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Internal guidance and standards are in place to ensure that there is a consistent approach to meeting the communication needs of members of the public. This includes the provision of material in alternative formats (such as audio tape, easy read, Braille and large print) and a commitment to the use of plain English. Information translated into other languages is also available (such as bilingual leaflets, audio and video tape). Our websites are working towards the highest standards of accessibility.
Mike Penning: To ask the Secretary of State for Work and Pensions what total liability arose through the reconstruction of his Department's Parklands building; and if he will make a statement. 
Legal actions were raised in the Court of Session by the Department against the original builders of this estate and their design team in early 2001. These actions were settled out of court and the
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Department has been compensated. The Department's total liability is to rectify the defects on this estate as defined by the Building Investigation Corporation investigative reports, by 2008, to the satisfaction of our Facilities Management contractor. It is estimated that the total costs associated with any reconstruction works will be £2.9 million.
Mr. Philip Hammond: To ask the Secretary of State for Work and Pensions how much was paid in (a) bonus payments and (b) performance related pay to senior civil servants administering the Financial Assistance Scheme in the last 12 months. 
Mr. Timms: The operational unit of the Financial Assistance Scheme was set up on 1 April 2005 and opened for business to the public on 1 September 2005. Any senior civil servant's performance related pay and bonus related to the work of the unit would be payable in the senior civil service pay round for 2006. Pay increases and bonuses in the Department for Work and Pensions for the year ending 31 March 2006 will be awarded in June 2006 and paid in July 2006.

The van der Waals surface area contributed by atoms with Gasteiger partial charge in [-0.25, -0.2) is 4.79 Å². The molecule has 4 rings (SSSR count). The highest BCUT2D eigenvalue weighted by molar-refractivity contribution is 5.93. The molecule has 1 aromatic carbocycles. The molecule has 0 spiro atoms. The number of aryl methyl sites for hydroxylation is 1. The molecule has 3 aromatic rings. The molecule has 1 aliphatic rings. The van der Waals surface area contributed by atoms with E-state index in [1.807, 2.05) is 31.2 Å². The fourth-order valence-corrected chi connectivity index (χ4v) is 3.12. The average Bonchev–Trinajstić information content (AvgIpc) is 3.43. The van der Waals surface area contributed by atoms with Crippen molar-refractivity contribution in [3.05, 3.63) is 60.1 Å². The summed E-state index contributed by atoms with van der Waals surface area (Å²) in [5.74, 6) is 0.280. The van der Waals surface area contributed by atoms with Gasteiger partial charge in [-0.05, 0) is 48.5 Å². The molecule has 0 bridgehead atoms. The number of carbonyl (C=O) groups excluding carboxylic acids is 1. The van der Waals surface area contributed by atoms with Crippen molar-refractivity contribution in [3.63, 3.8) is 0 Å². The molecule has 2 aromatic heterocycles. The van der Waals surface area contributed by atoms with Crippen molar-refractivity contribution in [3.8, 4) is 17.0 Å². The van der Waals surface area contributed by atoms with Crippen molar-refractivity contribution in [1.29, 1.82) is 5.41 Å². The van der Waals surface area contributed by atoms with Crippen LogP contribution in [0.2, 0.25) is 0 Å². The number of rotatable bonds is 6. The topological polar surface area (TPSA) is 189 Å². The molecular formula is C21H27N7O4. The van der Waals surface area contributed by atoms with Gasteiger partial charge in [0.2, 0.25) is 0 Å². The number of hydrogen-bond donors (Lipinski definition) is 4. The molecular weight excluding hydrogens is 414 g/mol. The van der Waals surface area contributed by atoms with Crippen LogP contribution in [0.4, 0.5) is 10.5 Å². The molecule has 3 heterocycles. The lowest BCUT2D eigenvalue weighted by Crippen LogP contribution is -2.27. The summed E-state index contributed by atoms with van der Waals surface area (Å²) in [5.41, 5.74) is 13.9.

Justine Greening: To ask the Secretary of State for Work and Pensions how many jobseeker's allowance and incapacity benefit claimants were dealt with in the Putney jobcentre in (a) 200405 and (b) 200506; and if he will make a statement. 
The Secretary of State has asked me to reply to your question asking how many Jobseeker's Allowance and Incapacity Benefit claimants were dealt with in the Putney Jobcentre in (a) 200405 and (b) 200506. This is something which fall within the responsibilities delegated to me as Chief Executive of Jobcentre Plus.
Information on the total number of claimants dealt with in Putney Jobcentre during 200405 and 200506 is not available. However, Putney Jobcentre had on average 1649 claimants to Jobseeker's Allowance during each day of 200405 and 1700 during each day of 200506.